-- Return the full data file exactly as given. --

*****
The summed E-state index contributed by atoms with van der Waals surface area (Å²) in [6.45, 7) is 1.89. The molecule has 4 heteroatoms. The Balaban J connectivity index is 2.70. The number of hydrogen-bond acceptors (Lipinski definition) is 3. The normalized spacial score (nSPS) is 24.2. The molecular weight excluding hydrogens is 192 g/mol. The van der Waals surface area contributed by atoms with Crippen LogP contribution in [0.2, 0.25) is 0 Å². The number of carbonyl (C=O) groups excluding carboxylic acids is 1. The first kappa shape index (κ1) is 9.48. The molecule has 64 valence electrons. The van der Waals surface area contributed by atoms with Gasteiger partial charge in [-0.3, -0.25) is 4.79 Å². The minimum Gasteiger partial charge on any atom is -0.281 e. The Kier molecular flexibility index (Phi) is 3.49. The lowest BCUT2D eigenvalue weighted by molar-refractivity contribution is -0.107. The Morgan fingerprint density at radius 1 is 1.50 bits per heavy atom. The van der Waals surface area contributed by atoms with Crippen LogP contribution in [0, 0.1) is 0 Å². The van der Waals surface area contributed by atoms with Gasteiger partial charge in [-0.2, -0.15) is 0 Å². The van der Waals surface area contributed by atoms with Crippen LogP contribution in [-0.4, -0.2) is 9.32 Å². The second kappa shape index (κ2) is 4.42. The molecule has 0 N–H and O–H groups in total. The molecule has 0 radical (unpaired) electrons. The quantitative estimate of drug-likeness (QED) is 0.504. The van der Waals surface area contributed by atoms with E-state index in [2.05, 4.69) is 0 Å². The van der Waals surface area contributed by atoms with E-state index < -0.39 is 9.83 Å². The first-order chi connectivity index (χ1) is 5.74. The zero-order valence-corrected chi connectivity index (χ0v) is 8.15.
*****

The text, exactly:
The summed E-state index contributed by atoms with van der Waals surface area (Å²) in [6.45, 7) is 1.89. The molecule has 4 heteroatoms. The Balaban J connectivity index is 2.70. The number of hydrogen-bond acceptors (Lipinski definition) is 3. The normalized spacial score (nSPS) is 24.2. The molecular weight excluding hydrogens is 192 g/mol. The van der Waals surface area contributed by atoms with Crippen LogP contribution in [0.2, 0.25) is 0 Å². The number of carbonyl (C=O) groups excluding carboxylic acids is 1. The first kappa shape index (κ1) is 9.48. The molecule has 64 valence electrons. The van der Waals surface area contributed by atoms with Gasteiger partial charge in [-0.3, -0.25) is 4.79 Å². The minimum Gasteiger partial charge on any atom is -0.281 e. The Kier molecular flexibility index (Phi) is 3.49. The lowest BCUT2D eigenvalue weighted by molar-refractivity contribution is -0.107. The Morgan fingerprint density at radius 1 is 1.50 bits per heavy atom. The van der Waals surface area contributed by atoms with Crippen LogP contribution in [0, 0.1) is 0 Å². The van der Waals surface area contributed by atoms with Gasteiger partial charge in [-0.2, -0.15) is 0 Å². The van der Waals surface area contributed by atoms with Crippen LogP contribution in [-0.4, -0.2) is 9.32 Å². The second kappa shape index (κ2) is 4.42. The molecule has 0 N–H and O–H groups in total. The molecule has 0 radical (unpaired) electrons. The quantitative estimate of drug-likeness (QED) is 0.504. The van der Waals surface area contributed by atoms with E-state index in [2.05, 4.69) is 0 Å². The van der Waals surface area contributed by atoms with E-state index < -0.39 is 9.83 Å². The first-order chi connectivity index (χ1) is 5.74. The zero-order valence-corrected chi connectivity index (χ0v) is 8.15.